The plans also differ diametrically on some specific choices. Larson would increase cost-of-living adjustments (COLAs) across-the-board by adopting the experimental CPI-E, a measure he argues would more accurately reflect seniors' cost of living but that we and many other experts find to be quite flawed. Johnson's plan would reduce COLAs across the board by adopting the chained CPI, which we've explained in the past is a more accurate measure of inflation and has been a part of many solvency plans. Perhaps more significantly, Johnson's plan would eliminate COLAs altogether for any beneficiary with annual income above $85,000 ($170,000 for couples), with the thresholds indexed for inflation.
Moreover, to the extent the plans do agree in some areas it is often in direction but not magnitude. While both would reduce income taxes on Social Security benefits, Johnson's plan would ultimately eliminate them while Larson's plan would retain them. And while both would include benefit increases, Johnson's enhancements are much more targeted to low-income groups while Larson's enhancements span all the way up the income ladder.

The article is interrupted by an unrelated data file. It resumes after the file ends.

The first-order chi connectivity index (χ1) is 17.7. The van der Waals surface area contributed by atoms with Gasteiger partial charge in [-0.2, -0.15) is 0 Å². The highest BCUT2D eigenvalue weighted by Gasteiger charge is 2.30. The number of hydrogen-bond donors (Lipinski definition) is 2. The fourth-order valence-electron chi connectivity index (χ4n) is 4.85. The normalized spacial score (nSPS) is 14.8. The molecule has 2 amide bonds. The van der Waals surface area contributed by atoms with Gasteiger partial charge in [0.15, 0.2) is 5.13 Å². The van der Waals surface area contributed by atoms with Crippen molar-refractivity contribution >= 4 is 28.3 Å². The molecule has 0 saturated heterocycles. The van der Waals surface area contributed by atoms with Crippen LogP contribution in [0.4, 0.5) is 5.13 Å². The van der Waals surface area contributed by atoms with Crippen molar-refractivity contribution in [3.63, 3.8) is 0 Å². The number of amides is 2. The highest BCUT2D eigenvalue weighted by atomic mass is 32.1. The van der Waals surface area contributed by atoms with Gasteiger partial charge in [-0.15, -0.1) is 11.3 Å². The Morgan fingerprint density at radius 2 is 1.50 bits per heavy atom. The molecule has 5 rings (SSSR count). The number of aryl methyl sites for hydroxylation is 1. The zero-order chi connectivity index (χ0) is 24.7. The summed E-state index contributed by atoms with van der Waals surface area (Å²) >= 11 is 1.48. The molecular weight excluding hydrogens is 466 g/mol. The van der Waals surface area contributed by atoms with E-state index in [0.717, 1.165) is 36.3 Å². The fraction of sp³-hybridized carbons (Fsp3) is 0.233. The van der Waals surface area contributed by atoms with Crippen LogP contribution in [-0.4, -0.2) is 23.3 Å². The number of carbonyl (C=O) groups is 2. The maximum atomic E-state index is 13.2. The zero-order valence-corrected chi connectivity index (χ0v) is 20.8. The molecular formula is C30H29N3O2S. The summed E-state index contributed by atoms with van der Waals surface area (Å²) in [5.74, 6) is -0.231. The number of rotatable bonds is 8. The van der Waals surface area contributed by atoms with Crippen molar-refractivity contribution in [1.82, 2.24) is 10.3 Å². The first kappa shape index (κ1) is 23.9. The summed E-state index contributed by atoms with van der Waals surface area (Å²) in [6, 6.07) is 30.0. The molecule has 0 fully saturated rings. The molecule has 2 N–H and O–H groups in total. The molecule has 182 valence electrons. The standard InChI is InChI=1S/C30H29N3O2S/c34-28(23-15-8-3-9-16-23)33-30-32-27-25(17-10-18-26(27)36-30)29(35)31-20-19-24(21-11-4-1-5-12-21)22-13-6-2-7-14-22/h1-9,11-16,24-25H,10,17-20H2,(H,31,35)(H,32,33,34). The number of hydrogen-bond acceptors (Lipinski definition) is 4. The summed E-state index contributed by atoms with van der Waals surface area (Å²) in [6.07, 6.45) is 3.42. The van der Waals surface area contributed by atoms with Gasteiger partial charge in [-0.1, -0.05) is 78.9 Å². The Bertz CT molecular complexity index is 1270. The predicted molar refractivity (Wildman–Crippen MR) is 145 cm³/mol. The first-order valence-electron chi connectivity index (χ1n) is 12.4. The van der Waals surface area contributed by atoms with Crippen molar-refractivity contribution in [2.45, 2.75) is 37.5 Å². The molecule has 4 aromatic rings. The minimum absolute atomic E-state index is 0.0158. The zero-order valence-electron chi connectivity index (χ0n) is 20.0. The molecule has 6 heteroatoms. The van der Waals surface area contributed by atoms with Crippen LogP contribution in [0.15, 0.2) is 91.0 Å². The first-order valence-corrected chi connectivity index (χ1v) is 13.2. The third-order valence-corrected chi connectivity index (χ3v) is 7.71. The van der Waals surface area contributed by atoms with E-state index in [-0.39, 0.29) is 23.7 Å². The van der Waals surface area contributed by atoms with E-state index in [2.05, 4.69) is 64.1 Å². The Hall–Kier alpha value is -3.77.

Each Plan Starts In Its Own End Zone, But They Are Playing the Same Game
To fix Social Security, policymakers will ultimately need to agree to slow the growth of spending on benefits, increase tax revenue, or most likely both. The plans put forward by Johnson and Larson are quite partisan, the former being an all-spending solution and the latter being an all-tax solution. Yet in a possible breakthrough relative to the recent debate, both teams believe in the same goal. Both plans accept the premise that Social Security must be made sustainably solvent – not just for 14 years or even 75 years but for the foreseeable future.
Agreeing to a common goal is the first step toward agreeing to a common plan. And where better to start than with a negotiation between the Chairman and Ranking Member of the Social Security Subcommittee?
Between the two plans, they have enough policies to achieve solvency nearly three times over. That suggests plenty of room for compromise and plenty of opportunity to meet at the 50-yard line.
They can also visit SocialSecurityReformer.org and design a plan using our newly-updated 'Social Security Reformer' tool. But whatever they do, they should act fast. Despite plenty of myths about the program's finances, time is running out to make sure Social Security remains strong for future generations.